The International Maritime Organization (IMO) International Day for Women in Maritime is celebrated annually on the 18th of May and aims to honour women in the industry and encourage recruitment, retention and continued employment in the sector.
But is this enough?
Sexual misconduct has long been under-reported amid the muted undercurrent of the maritime industry. But with incidents becoming more frequent as more women enter the industry and more victims are willing to talk publicly, the problem is gaining global attention.
Human Rights at Sea (HRAS) have raised awareness of equality at sea since the charity was founded in 2014. At that time, and since, HRAS has repeatedly been told that it was exaggerating the situation. It has been informed by elements of the maritime industry that speaking out was damaging recruitment for the sector.
In 2019, HRAS met with Amreen Bano, a high-achieving Indian Electro Technical Officer, listened to her story first-hand and published a case study where in her own words, she describes the challenges and struggles for women seafarers.
Again in February 2021, Human Rights at Sea (HRAS) continued to tackle this topic and the surrounding narrative and published a case study by HRAS advisory board member and maritime professional Joanne Rawley, providing personal insight and commentary as a reality check to the issue of diversity and inclusion in the shipping industry.
It was ghosted, rebuffed, and those brave enough to come forward were isolated by the very people who had stated they would address the issue within UK-based industry circles.
In 2022, the Women’s International Shipping & Trading Association (WISTA) published a comprehensive survey of the maritime industry.
The study uncovered alarming statistics regarding gender-based discrimination, onboard harassment, and bullying against women.
WISTA surveyed more than 1000 female seafarers from 78 countries.
The results showed that 60% of them experienced discrimination based on their gender while on board, additionally:
- 66% of the respondents stated that their male colleagues harassed and intimidated female co-workers.
- 25% reported that physical and sexual harassment is widespread in the shipping sector, happening on board and invading their privacy.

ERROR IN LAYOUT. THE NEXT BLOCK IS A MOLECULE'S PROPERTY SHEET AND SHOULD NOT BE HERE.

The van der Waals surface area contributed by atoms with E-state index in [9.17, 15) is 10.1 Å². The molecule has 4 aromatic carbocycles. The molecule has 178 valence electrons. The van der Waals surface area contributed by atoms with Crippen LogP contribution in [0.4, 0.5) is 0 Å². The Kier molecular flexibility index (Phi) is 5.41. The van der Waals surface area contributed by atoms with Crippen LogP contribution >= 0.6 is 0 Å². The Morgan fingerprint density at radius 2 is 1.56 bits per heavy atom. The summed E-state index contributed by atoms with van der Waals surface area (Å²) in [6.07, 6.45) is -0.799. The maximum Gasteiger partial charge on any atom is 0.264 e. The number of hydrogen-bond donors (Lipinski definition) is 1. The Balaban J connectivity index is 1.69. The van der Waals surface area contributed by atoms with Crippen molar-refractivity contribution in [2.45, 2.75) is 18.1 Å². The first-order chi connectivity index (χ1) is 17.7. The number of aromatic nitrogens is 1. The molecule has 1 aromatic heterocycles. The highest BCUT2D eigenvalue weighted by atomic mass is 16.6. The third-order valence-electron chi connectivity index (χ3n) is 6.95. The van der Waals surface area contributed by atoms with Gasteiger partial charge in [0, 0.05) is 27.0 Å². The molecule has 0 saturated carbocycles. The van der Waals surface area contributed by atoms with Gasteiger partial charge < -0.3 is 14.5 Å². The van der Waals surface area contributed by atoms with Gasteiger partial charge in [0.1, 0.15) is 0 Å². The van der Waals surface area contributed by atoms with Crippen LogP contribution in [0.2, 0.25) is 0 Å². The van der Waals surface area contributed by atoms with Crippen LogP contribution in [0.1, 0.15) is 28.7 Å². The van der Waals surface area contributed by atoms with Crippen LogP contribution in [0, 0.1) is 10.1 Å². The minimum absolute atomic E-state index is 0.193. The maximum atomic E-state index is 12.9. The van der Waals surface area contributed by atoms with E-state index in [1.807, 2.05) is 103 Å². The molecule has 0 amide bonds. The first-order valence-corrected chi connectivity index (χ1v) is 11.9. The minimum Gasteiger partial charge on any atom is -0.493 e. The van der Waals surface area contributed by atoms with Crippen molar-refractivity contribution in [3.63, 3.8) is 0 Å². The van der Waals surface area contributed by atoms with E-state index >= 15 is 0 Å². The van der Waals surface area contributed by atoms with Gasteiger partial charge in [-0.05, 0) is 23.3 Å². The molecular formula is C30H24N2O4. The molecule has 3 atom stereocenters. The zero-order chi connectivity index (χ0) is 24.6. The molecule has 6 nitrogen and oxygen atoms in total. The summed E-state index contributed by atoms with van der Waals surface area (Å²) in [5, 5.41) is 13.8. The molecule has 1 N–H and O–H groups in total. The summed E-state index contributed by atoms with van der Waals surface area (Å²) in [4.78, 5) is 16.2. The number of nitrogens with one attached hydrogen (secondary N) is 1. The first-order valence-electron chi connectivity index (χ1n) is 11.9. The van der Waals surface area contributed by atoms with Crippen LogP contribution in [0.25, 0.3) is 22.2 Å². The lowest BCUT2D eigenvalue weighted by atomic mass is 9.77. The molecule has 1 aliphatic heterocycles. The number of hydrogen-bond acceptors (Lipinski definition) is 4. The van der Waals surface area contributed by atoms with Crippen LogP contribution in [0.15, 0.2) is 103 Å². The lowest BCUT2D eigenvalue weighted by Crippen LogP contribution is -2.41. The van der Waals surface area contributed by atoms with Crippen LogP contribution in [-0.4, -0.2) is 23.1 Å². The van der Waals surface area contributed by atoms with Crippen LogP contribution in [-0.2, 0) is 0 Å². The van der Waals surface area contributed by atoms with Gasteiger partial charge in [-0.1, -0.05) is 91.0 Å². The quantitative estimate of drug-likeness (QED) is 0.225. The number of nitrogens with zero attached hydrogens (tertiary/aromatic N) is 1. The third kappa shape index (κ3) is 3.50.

- 97% of the women agreed that their organisation had a harassment and bullying policy, although most still acknowledged having experienced harassment.
A wake-up call
Increasing focus from the #meToo movement sparked #maritimemetoo, which was further sparked by the alleged rape of Hope Hicks, a student at the US Merchant Marine Academy (USMMA).
Hope first made the allegations anonymously as “Midshipman X” in October 2021, posting a detailed account of the alleged rape on “Maritime Legal Aid” – a website devoted to confronting what it describes as “rampant sexual abuse in the maritime industry.”
The post was a bombshell — not only at the academy but in the wider industry.
Efforts are being made to address these issues and promote gender equality in the industry. So what is changing in 2023?
In April 2023, the Global Maritime Forum, along with the All Aboard Alliance, issued a new study that finds 15 key pain points for women at sea, including: difficulties in succeeding professionally at sea; challenging social relations on board; employment challenges; and physical conditions.
More than 100 anonymous women seafarers from all ranks form the basis of a multi-year effort by the All Aboard Alliance to improve living- and working conditions for women at sea.
The Global Maritime Forum and the All Aboard Alliance hope this report will help spread awareness of the major challenges experienced by women at sea and that many will join us on our mission to identify adequate and sustainable solutions for each of the 15 critical pain points.
The interviews covered women of all ranks, from captains to deckhands, and on many types of ships, with most of those involved being from Asia (63%) and Europe (25%).
“We need to make life at sea more inclusive to women seafarers,” said Su Yin Anand, Head of Shipping at South32 and co-chair of the All Aboard Alliance.
Testimony from the interviews shows how some seafarers feel disrespected because of their gender and are discriminated against by their male colleagues.
In the UK, charities such as Safer Waves are tackling the issue and in February 2023, triggered by the Guardian Australia’s report “Stranded at sea: amateur female sailors speak of sexual abuse by captains they met online”, Human Rights at Sea spoke to James Chalk, Safer Waves Trustee, where we discussed current policies, and what governments, the industry and individuals can do to help prevent sexual abuse, harassment, and gender discrimination from happening time and time again at sea.
Women have been breaking barriers in the maritime industry, proving their worth, and continuing to pave the way for future generations, but it’s time to break the silence.
Women in Maritime can take power back by raising awareness and demanding change – leading to better policies and practices to ensure the safety and well-being of all workers at sea.